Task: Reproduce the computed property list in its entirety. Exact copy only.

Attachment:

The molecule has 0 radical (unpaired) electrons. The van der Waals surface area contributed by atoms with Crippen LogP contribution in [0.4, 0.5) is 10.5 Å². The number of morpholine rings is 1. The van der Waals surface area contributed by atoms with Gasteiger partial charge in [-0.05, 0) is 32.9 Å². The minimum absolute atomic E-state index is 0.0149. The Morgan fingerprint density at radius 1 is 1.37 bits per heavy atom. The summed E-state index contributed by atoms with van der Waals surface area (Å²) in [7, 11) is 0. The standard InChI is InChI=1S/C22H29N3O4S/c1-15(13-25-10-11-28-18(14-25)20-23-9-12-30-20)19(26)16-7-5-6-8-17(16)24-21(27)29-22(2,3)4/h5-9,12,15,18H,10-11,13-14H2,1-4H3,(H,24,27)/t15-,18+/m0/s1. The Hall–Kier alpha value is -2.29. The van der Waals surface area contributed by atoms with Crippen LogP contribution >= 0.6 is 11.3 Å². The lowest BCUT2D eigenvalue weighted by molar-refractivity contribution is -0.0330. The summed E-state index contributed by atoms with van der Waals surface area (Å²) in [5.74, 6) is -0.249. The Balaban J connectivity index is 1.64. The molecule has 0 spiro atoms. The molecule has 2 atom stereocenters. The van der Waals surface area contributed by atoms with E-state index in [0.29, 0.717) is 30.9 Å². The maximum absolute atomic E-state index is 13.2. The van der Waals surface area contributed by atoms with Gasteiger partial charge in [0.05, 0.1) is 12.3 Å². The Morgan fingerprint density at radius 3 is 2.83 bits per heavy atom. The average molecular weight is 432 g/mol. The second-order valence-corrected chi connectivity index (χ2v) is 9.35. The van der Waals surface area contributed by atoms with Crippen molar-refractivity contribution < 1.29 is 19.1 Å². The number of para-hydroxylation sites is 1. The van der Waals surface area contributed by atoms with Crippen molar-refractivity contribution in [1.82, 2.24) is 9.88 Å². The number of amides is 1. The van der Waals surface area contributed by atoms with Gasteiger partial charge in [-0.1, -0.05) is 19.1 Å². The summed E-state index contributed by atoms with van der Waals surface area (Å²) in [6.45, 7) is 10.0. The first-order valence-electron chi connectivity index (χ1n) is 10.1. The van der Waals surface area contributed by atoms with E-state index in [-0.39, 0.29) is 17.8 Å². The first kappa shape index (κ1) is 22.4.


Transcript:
The molecule has 0 radical (unpaired) electrons. The van der Waals surface area contributed by atoms with Crippen LogP contribution in [0.4, 0.5) is 10.5 Å². The number of morpholine rings is 1. The van der Waals surface area contributed by atoms with Gasteiger partial charge in [-0.05, 0) is 32.9 Å². The minimum absolute atomic E-state index is 0.0149. The Morgan fingerprint density at radius 1 is 1.37 bits per heavy atom. The summed E-state index contributed by atoms with van der Waals surface area (Å²) in [7, 11) is 0. The standard InChI is InChI=1S/C22H29N3O4S/c1-15(13-25-10-11-28-18(14-25)20-23-9-12-30-20)19(26)16-7-5-6-8-17(16)24-21(27)29-22(2,3)4/h5-9,12,15,18H,10-11,13-14H2,1-4H3,(H,24,27)/t15-,18+/m0/s1. The Hall–Kier alpha value is -2.29. The van der Waals surface area contributed by atoms with Crippen LogP contribution >= 0.6 is 11.3 Å². The lowest BCUT2D eigenvalue weighted by molar-refractivity contribution is -0.0330. The summed E-state index contributed by atoms with van der Waals surface area (Å²) in [5.74, 6) is -0.249. The Balaban J connectivity index is 1.64. The molecule has 0 spiro atoms. The molecule has 2 atom stereocenters. The van der Waals surface area contributed by atoms with E-state index in [0.29, 0.717) is 30.9 Å². The maximum absolute atomic E-state index is 13.2. The van der Waals surface area contributed by atoms with Gasteiger partial charge in [0.05, 0.1) is 12.3 Å². The Morgan fingerprint density at radius 3 is 2.83 bits per heavy atom. The average molecular weight is 432 g/mol. The second-order valence-corrected chi connectivity index (χ2v) is 9.35. The van der Waals surface area contributed by atoms with Crippen molar-refractivity contribution < 1.29 is 19.1 Å². The number of para-hydroxylation sites is 1. The van der Waals surface area contributed by atoms with Crippen molar-refractivity contribution in [1.82, 2.24) is 9.88 Å². The number of amides is 1. The van der Waals surface area contributed by atoms with Gasteiger partial charge in [-0.1, -0.05) is 19.1 Å². The summed E-state index contributed by atoms with van der Waals surface area (Å²) in [6.45, 7) is 10.0. The first-order valence-electron chi connectivity index (χ1n) is 10.1. The van der Waals surface area contributed by atoms with E-state index in [-0.39, 0.29) is 17.8 Å². The first kappa shape index (κ1) is 22.4.